The trend of affiliations between healthcare providers (we use the term “affiliation” to include all manner of transactions, including mergers, acquisitions, joint operating arrangements, etc.) continues at a rapid pace. Continued economic pressure brought on by decreasing Medicare reimbursement and the perceived need for scale and diversification of service offerings have healthcare providers, including many hospitals and health systems, across the country engaged in all manner of affiliation discussions in hopes of increasing access to capital, securing relationships with physicians, developing stronger management teams, achieving synergistic cost savings and the like. For many organizational leaders, the issues presented by a possible affiliation are those of first impression. Our experience tells us that prior to engaging in affiliation discussions management and leadership of any healthcare enterprise should gather answers to several critical questions, each of which is detailed below.
Is affiliation the appropriate strategy for our organization?
In the early 1990s, Alan Greenspan spoke of “irrational exuberance” when referring to the Dot.com bubble. It is safe to say that there are many, today, who are irrationally exuberant about the prospects of affiliation. While for many healthcare organizations, some sort of affiliation may be the appropriate strategy thoughtful consideration must be given to all manner of alternatives prior to settling on a decision to affiliate. This type of analysis is not only sound business practice but, as will be discussed below, is consistent with the various duties that leadership owes to the organization.
What duties, if any, does the executive leadership owe (to the organization or others) when considering an affiliation strategy?
Leaders of healthcare organizations owe various duties to their organizations (and sometimes others, such as bondholders and other creditors) regardless of whether or not the hospital is considering an affiliation. In the context of a business combination, the exercise of these duties becomes increasingly important. Paramount among these duties is the “duty of care” which requires directors and officers to act prudently in light of all reasonably available information in overseeing a healthcare organization’s business and making decisions on its behalf. Specifically, when considering an affiliation, this duty of care requires that directors and officers:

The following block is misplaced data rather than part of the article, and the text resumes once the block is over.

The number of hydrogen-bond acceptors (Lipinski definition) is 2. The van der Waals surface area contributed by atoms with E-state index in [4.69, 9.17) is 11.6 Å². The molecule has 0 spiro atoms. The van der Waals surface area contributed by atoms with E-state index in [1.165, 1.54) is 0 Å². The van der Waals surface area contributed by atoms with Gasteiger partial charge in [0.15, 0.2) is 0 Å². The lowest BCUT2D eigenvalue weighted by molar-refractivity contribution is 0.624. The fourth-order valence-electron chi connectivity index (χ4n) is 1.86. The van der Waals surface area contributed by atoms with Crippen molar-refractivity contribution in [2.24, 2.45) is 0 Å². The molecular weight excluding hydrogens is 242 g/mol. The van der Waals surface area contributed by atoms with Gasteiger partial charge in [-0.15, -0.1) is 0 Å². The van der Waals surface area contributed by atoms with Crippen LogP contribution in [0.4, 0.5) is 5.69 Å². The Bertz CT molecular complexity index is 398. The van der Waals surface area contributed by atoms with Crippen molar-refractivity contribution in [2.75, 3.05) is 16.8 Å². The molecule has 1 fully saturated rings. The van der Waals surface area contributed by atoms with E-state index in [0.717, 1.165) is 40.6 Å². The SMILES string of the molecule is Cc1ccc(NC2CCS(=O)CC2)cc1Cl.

Obtain and consider all information relevant to the potential affiliation partner and the transaction.
Engage the appropriate experts, which may include investment bankers, economists, accountants and legal counsel, and give careful consideration to their advice to ensure that they understand the transaction and its implications.
Ask questions, seek information, probe and be skeptical.
As noted above, consider all reasonable alternatives.
By doing these things, an organization’s directors and officers should be able to invoke the so-called “business judgment rule” which gives deference to their decisions and protects their actions by presuming them to be made in good faith, on an informed basis and in the best interests of the organization.
What approvals and consents must be obtained prior to consummating a transaction?
Healthcare affiliation transactions often present a number of regulatory hurdles and can require the approval or consent of multiple constituencies, not the least of which are the United States and the state (or states) in which the participants to the transaction are located. For example, transactions among competitors of a certain size often require that the participants file pre-merger notices with the Federal Trade Commission and United States Department of Justice under the Hart Scott Rodino Antitrust Improvements Act and to wait for the expiration of a statutorily mandated period of time (usually 30 days). Furthermore, certain states require that the parties to an affiliation transaction, especially those involving tax-exempt organizations, seek the approval of the state Attorney General and, possibly, a local court of equity. Moreover, applicable state licensure and/or certificate of need laws may require additional state approvals. In addition to the above, hospitals and health systems with tax-exempt and other debt may need to seek the approval of bondholders and other creditors. Leadership and governance of an organization considering a transaction is well advised to consult legal counsel and financial advisors early in the deliberation process to understand the full scope of approvals, consents and filings that must be received and/or made prior to consummating any deal.
Healthcare affiliation transactions are complex and multi-layered. An organization considering a transaction is well advised to give careful consideration to the questions outlined above. The answers to these questions will provide leadership with a sound basis for moving forward in its deliberations.
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